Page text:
This is not a guide about Figurine photography. While many may think figurine photography is childish and what not, it’s actually not.
Figurine Photography is a form of product photography. It’s also portrait photography. And in this article, I will share with you the benefits that you probably never thought of when it comes to figurine photography.
For guides -you can always refer to my Flickr and Facebook albums. I’ll be posting more of these guides.
Below are the reasons why I love to photograph figurines.
Figurines from Revoltech and Figma are available from local retailers like XL-Shop. (not going into detail regarding acquisition). Many of these figurines are priced from RM 100 – 200, you could even get them cheaper if it’s on sale or clearance – that’s cheaper than hiring a model for a half-day shoot.
There’s no need to set a time, date, whatever. You’re not bound by the subject’s availability. This means you’re will not be facing cancellations and all those nonsense. Your subject is always there – blue sky and awesome sunlight, let’s go!
Doesn’t Matter Where You Go
They’re not geographically limited. You can bring them anywhere, even on your trip overseas. 🙂 They don’t cost you an air-ticket and you can place them anywhere you like – water, mud, scorching sand ……… as long as you don’t mind dirt on your precious collection.
No “Human” Problems
You need not worry about offending them, neither do you have concerns like model fatigue, or the need to ease. They’re just there – the silent figure that’s ready for you. They’re not going to tell you that they’re hungry or thirsty, or that they’re so tired and would really love to go home.
Pose Them Anyway You Like
Not all figurines are poseable but those that are poseable, you’re only limited by their available range of motion and the act of balancing them. If you like the pose, you could leave them there for hours without them breaking a sweat. Oh and if you need to touch any part of their body to get the pose, no one’s going to say you’re a pervert! 😛
Not in the naughty sense but it’s related 2 of the points mentioned earlier. You can throw any form of light on them from any direction at any intensity and they wouldn’t even flinch. Feeling adventurous? Add some smoke, they won’t cough nor get blistery eyes. You’ll probably suffer more than they do.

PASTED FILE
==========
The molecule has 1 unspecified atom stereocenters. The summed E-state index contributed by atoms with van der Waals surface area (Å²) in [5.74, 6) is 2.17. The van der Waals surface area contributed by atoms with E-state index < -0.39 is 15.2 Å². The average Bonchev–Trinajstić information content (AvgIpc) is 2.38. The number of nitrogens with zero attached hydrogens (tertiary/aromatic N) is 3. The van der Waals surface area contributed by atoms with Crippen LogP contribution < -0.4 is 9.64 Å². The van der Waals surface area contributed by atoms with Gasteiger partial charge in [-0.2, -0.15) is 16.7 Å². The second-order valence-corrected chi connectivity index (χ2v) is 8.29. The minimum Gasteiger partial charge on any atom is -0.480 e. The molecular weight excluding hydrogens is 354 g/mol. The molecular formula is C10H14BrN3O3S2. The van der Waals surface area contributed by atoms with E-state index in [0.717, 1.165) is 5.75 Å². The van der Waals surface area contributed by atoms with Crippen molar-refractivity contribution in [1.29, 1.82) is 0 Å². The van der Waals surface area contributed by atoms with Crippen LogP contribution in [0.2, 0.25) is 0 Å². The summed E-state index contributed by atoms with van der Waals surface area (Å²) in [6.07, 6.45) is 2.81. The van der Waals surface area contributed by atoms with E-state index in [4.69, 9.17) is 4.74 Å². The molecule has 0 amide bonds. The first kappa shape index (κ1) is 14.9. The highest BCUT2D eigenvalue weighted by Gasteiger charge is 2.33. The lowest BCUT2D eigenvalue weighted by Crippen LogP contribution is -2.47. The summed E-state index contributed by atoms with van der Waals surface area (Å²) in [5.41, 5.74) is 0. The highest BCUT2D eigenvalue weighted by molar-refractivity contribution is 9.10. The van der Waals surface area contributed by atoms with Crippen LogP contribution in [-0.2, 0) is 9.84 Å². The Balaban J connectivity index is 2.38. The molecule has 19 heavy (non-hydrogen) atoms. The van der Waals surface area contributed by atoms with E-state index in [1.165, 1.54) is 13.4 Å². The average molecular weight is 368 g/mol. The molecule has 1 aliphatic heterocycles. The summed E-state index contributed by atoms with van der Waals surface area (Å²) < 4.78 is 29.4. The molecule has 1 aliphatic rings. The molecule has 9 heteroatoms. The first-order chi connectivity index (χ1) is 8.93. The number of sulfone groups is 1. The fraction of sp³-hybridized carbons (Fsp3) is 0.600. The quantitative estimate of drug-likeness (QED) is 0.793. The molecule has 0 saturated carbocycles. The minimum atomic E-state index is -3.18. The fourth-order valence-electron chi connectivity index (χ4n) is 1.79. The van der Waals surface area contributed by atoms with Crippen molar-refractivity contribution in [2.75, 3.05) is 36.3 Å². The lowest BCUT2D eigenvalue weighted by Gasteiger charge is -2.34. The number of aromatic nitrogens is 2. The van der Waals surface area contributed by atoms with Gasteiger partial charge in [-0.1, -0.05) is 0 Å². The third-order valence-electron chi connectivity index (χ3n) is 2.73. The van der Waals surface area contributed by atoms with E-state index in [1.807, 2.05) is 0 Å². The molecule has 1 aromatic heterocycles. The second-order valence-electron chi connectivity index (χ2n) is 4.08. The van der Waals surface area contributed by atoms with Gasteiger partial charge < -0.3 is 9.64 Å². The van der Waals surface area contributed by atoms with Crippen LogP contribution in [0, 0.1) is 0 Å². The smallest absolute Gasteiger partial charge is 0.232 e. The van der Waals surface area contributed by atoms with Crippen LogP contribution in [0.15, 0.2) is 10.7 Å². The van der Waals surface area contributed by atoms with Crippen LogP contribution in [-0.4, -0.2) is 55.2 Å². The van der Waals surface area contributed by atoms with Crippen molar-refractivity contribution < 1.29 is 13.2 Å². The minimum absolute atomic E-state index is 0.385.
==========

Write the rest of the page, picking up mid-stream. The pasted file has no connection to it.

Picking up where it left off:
Costumes & Make-up
Costumes & Make-up can be a problem when photographing humans. Some of them would require you to engage a make-up artist and fine the right clothing and all, that’s a lot of work and cost. This is not the case with figurines – they come in their costume or attire already. No cosplay required. No hassle of finding the right model to match the idea or concept you have in mind …… you just need to find the right figurine.
They Won’t Fight!
They won’t get on each other’s nerves, fancy a group photo? Bring them all along. Benefits mentioned earlier still applies, and they only take up more space in your bag.
Believe it or not, the figurines you bought could be sold for an even higher price than what you bought them for. This depends on the popularity of the figurine. People are willing to pay for popular figurines that are no longer in production. You can check out eBay and see how some toys are marked up really high.
What You Miss
Figurines are often characters based on shows. For example, below is Ironman – you know where he’s from. 🙂 Anime, movies, cartoons – you name it. Each figurine often only comes with a set of costume.
Some figurines have detachable costumes but let’s not go that direction to keep it FAMILY FRIENDLY. 😛
What you miss are costume changes (although technically you can swap heads to another figure’s body), eye contacts (their eyes are fixed), pose limitation, expressions (some figurines come with a few expressions though).
Is Figurine For You?
Yes it is, it’s for everyone! Figurine photography is fun. You lose out a bit on the “human touch” but you’re bound by time constraint and you have a chance to not only recover but even profit from what you photographed.
It’s a great way to learn how to light a subject. The “size of light to subject” ratio might be very different from that of photographing a human but it gives you a chance to experiment with lighting ratio and light direction, and you get to see how light falls off the subject and how lights can also highlight the rims of the subject to add depth.
By experimenting with figurines, you’re practicing both product and portrait photography. You learn to use light and choose background to match the subject.
Give it a shot! You’ll love it! 🙂